As with all the wines Groux makes, with meticulous blending and contemplation from the top down, his small production Blanc de Blancs — 140 six packs and 40 six packs of the Brut Nature that has five of those wines, each with its own Canadian artist label plus one bottle of Blanc de Blancs in a wooden crate — has been carefully thought out. He began growing and researching “sparkling” grapes in 2006, severing off a portion of the Chardonnay vineyard and leaving the canopy on the vines to shade the grapes and picking a full month before the other Chardonnay grapes.

Seven years on the lees is a long time, but for Groux it is not “that we want maximum lees, it’s the complexity we want,” he says. It’s made in the traditional style but it’s fully and completely a “Niagara Blanc de Blancs,” he says, with a nod to Champagne and some of the methods they use to grow and make what is arguably the world’s greatest expression of bubbly. It begins with the grapes, picked early with low brix (sugar) and bracing acidity in what Groux calls “low flavours. I don’t want tropical fruit or lime. The aromatics will build on the lees. We (are making) a style that’s complex and interesting. But we are in Niagara, it will always be Niagara.”

Unlike Champagne growers, Groux, seen above during a Fizz Club session at Brock, can pick when he wants and farm as he sees fit to make the very best sparkling wine he can. He wants high acidity in the grapes, so he leaves a big canopy on the vines and prunes the vines to grow tall. Groux only wants the best juice and he declassifies the first 40% and takes the rest for the sparkling wine. “We are more focused on quality then quantity,” he says.

While the traditionally made Blanc de Blancs at Stratus will always play the lead role in the sparkling program, aside from the 2013 Brut Nature there’s also an ancestral method Chardonnay in the works. As Groux told us Wednesday, “Stratus was never to be a powerhouse sparkling winery.”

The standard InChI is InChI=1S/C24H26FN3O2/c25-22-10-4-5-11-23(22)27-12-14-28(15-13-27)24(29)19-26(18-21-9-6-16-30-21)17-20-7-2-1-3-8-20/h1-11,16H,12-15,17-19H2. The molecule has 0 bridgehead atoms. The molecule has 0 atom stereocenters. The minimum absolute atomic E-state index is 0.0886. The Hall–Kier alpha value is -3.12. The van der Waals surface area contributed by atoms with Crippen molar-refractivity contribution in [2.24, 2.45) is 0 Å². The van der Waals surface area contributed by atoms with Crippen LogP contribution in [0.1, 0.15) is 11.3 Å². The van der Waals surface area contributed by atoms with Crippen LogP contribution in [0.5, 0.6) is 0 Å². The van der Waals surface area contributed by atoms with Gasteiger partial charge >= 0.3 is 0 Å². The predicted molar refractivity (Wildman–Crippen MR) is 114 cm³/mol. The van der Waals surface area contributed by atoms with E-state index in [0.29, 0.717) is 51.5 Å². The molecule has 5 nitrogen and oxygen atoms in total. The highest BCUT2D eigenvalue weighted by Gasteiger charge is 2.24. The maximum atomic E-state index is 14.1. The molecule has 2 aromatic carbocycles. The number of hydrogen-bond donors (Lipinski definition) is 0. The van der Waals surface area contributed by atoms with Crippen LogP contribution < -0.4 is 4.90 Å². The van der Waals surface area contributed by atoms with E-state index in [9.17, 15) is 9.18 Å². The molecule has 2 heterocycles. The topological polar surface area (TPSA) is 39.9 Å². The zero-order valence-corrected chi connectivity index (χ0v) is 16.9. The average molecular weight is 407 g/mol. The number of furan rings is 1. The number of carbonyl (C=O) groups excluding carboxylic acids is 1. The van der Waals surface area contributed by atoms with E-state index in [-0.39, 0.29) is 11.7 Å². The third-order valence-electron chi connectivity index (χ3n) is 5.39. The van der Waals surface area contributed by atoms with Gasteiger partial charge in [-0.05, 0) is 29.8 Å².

After tasting these new wines, I have a feeling Stratus will be taking a spot among Niagara’s best sparkling producers — like it or not!

Here’s what I liked from the two sparkling wines being released Thursday. We also tasted a selection of other new Stratus wines, including the top assemblage Red and White from 2017, but will post those reviews in a separately.

Stratus Blanc de Blancs Méthode Traditionelle 2013 ($75, available at the winery or online beginning Thursday, 95 points) — Made from 100% Chardonnay and aged for six years on the lees (disgorged in January), this is all about elegance and finesse, and, my, what a gorgeous sparkling wine that shows a subtle yet persistent bubble in the glass and a fresh entry on the nose with lemon tart, perfumed apple notes, grapefruit, saline minerality, pretty floral accents and a lovely toastiness that builds in intensity as it breathes. The palate tingles from the finesse and freshness and a more generous mousse evolves into an elegant creamy texture showing green apple, citrus and pear with subtle biscuit notes, minerals and an energetic and lavishly finessed flare on the finish. I sense this will just keep getting better and better if you can save a bottle or two. It has a completely dry but not too austere profile that will gain some richness and fat in the bottle. Would love to see this wine in five years, but certainly attractive right now. As mentioned, only 140 six packs available.